6. ^ Oelze, J (2000). "Respiratory protection of nitrogenase in Azotobacter species: Is a widely-held hypothesis unequivocally supported by experimental evidence?". FEMS Microbiol Rev 24 (4): 321–33. doi:10.1111/j.1574-6976.2000.tb00545.x. 
  7. ^ Igarashi, Robert; Seefeldt, Lance (2003). "Nitrogen fixation: the mechanism of the Mo-dependent nitrogenase". Critical reviews in biochemistry and molecular biology 38 (4): 351-384. doi:10.1080/10409230390242380. 
  8. ^ a b Rivera-Ortiz, José M., and Burris, Robert H. (1975). "Interactions among substrates and inhibitors of nitrogenase". J Bacteriol 123 (2): 537–545. PMC 235759. PMID 1150625. 
  9. ^ a b G. N. Schrauzer (2003). "Nonenzymatic Simulation of Nitrogenase Reactions and the Mechanism of Biological Nitrogen Fixation". Angewandte Chemie International Edition in English 14 (8): 514–522. PMID 810048. doi:10.1002/anie.197505141. 
  10. ^ a b c Lance C. Seefeldt, Madeline E. Rasche, Scott A. Ensign (1995). "Carbonyl sulfide and carbon dioxide as new substrates, and carbon disulfide as a new inhibitor, of nitrogenase". Biochemistry 34 (16): 5382–5389. PMID 7727396. doi:10.1021/bi00016a009.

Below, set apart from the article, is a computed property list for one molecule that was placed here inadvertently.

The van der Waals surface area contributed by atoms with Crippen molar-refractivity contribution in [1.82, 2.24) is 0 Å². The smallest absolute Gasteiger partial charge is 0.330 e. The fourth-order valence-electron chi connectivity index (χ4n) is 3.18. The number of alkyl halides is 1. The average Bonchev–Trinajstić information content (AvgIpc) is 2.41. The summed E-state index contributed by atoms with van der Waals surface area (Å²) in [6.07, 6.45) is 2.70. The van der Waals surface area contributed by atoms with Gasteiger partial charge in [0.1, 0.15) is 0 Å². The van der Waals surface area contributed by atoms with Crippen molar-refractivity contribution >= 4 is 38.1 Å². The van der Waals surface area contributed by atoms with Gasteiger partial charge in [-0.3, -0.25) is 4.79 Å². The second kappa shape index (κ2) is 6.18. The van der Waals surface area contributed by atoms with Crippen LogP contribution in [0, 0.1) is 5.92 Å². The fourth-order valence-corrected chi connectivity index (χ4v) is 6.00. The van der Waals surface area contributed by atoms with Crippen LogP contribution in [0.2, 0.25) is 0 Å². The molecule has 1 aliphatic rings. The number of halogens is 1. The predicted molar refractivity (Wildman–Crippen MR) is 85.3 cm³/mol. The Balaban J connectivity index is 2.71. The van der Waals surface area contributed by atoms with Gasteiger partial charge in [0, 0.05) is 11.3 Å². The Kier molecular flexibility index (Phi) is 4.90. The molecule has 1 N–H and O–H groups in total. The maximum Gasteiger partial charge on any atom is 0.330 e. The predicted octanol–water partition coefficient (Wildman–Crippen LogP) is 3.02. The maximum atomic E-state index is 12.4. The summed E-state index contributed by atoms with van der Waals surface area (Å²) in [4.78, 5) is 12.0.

11. ^ a b c Madeline E. Rasche and Lance C. Seefeldt (1997). "Reduction of Thiocyanate, Cyanate, and Carbon Disulfide by Nitrogenase: Kinetic Characterization and EPR Spectroscopic Analysis". Biochemistry 36 (28): 8574–8585. PMID 9214303. doi:10.1021/bi970217e. 
  12. ^ Joseph H. Guth, Robert H. Burris (1983). "Inhibition of nitrogenase-catalyzed ammonia formation by hydrogen". Biochemistry 22 (22): 5111–5122. PMID 6360203. doi:10.1021/bi00291a010. 
  13. ^ "Better living through cyanothece - unicellular diazotrophic cyanobacteria with highly versatile metabolic systems.". Adv Exp Med Biol 675: 275–90. 2010. PMID 20532747. doi:10.1007/978-1-4419-1528-3_16. 
  14. ^ Li, J.; Goldschmidt-Clermont, M.; Timko, M. P. (1993). "Chloroplast-Encoded chlB is Required for Light-Independent Protochlorophyllide Reductase Activity in Chlamydomonas reinhardtii". The Plant Cell Online 5 (12): 1817–1829. PMC 160407. PMID 8305874. doi:10.1105/tpc.5.12.1817.  edit
  15. ^ a b Staples, C. R.; Lahiri, S.; Raymond, J.; Von Herbulis, L.; Mukhophadhyay, B.; Blankenship, R. E. (2007). "Expression and Association of Group IV Nitrogenase NifD and NifH Homologs in the Non-Nitrogen-Fixing Archaeon Methanocaldococcus jannaschii". Journal of Bacteriology 189 (20): 7392–7398. PMC 2168459. PMID 17660283. doi:10.1128/JB.00876-07.  edit
  16. ^ Raymond, J.; Siefert, J. L.; Staples, C. R.; Blankenship, R. E. (2003). "The Natural History of Nitrogen Fixation". Molecular Biology and Evolution 21 (3): 541–554. PMID 14694078. doi:10.1093/molbev/msh047.  edit
  17. ^ Dilworth, M.J. 1966. Acetylene reduction by nitrogen fixing preparations from Clostridium pasteurianum. Biochem. Biophys, Acta 127:285-29.
  18. ^ Sims, GK and EP Dunigan. 1984. Diurnal and seasonal variations in nitrogenase activity (C2H2 reduction) of rice roots. Soil Biology and Biochemistry. 16:15-18.